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Help! I keep falling asleep while I meditate

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It is not uncommon to find yourself falling asleep when you first start meditating. In fact, this is something that happens to experienced or regular meditators. The good news is that there are a few things you can do to reduce the likelihood you will fall asleep while meditating. We share a few tricks that work for us, and for many people that have come along to our courses.

1.Meditate sitting or standing up rather than lying down

Your body is likely to associate lying down with going to sleep so it is no surprise that it might signal sleep time while in this position! Ensuring your back is straight will also help you to stay alert (placing a cushion at the base of your back can be a good way to support you to sit upright).

As some people will discover, just because you are seated doesn’t mean you won’t nod back off to sleep. The very act of closing one’s eyes can result in falling asleep while seated upright. To combat this, you might like to try meditating while standing up. Standing up is no impediment to focusing on your breath or tuning into sounds (should your breath or sounds be your anchor) so this is a perfectly legitimate way to meditate even if it is slightly unconventional.

2. Keep the room cool

Nothing is more conducive to falling asleep than a very warm room (other than a couple of glasses of wine, perhaps!). Ensuring the room you are meditating facilitates alertness will support you to stay awake.

3. Meditate earlier in the day

Most people are pretty exhausted by the end of the day right before bed. If this is the time you decide to meditate, it won’t be a surprise that you find yourself falling asleep. Ideally, meditating when you are most awake and alert is ideal and this will often be earlier in the day.

4. Eat lightly before meditation

A full belly is like a warm room – it will support you to fall asleep or at the very least, make you feel lethargic. If you can, try to meditate when you are not feeling really full. That said, meditation can be difficult when you are feeling hungry so make sure you have eaten something before you meditate.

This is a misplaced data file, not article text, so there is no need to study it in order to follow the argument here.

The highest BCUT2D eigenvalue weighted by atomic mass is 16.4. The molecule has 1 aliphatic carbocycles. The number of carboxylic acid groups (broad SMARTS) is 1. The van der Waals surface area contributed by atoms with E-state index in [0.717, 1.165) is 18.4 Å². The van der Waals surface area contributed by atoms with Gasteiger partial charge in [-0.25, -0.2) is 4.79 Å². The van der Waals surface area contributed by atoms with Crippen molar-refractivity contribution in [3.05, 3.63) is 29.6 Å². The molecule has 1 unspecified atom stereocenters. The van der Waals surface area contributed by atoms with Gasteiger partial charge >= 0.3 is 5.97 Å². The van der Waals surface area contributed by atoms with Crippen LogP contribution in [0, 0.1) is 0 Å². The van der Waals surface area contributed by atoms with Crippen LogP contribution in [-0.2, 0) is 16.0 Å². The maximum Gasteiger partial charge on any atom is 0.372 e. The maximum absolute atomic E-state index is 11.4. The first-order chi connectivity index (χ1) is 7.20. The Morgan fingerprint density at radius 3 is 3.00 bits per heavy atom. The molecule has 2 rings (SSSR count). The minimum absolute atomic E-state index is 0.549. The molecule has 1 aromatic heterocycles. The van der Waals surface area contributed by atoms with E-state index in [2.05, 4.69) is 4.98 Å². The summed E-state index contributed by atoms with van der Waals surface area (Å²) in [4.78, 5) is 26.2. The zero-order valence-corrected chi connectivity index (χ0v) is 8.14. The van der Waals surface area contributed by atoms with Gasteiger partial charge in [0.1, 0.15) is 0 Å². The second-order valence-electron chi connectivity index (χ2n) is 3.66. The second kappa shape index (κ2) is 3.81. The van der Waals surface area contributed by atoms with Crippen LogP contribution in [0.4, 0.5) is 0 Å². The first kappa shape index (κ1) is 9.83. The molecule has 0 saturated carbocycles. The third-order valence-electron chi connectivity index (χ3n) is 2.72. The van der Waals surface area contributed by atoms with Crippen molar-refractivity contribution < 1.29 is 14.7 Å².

5. Energise your body before meditation (if you are doing a seated or lying down practice)

In preparing to do a seated or lying down practice, take steps to make your mind feel more alert and your body less sluggish. This will assist you to maintain focus during your meditation practice and decrease the likelihood you will fall asleep. This could take the form of gentle yoga or a short walk to get some fresh air.

 

Do you need more rest before you meditate?

It is important to remember that for many people, falling asleep during meditation is their body’s way of say ‘give me some rest!’  Meditation should not replace sleep – it should be an addition to.  The main reason people fall asleep during meditation is because they are tired and this is often due to lack of sleep. It is important to ensure your body’s need for sleep is met – when it is, you will be in a better condition for meditation.

All this said, I think there is huge merit to using meditation as a tool to help you fall asleep. While falling asleep during a meditation practice means you are unlikely to gain the benefits of meditation, if it means you are able to fall asleep (when you otherwise wouldn’t), this is just, if not more important than meditation. I know first-hand that meditation before bed can be a great way to slow down the mental chatter (the thing that frequently keeps many of us from falling asleep in the first place) or reduce the amount of tossing and turning I do before eventually falling asleep. I also find I am much less likely to get up and go to the toilet multiple times if I have meditated for at least 15 minutes before going to bed!

 

To learn more about meditation and experience its benefits first-hand, register for the upcoming Mindfulness Based Stress Reduction (MBSR) course commencing in May.

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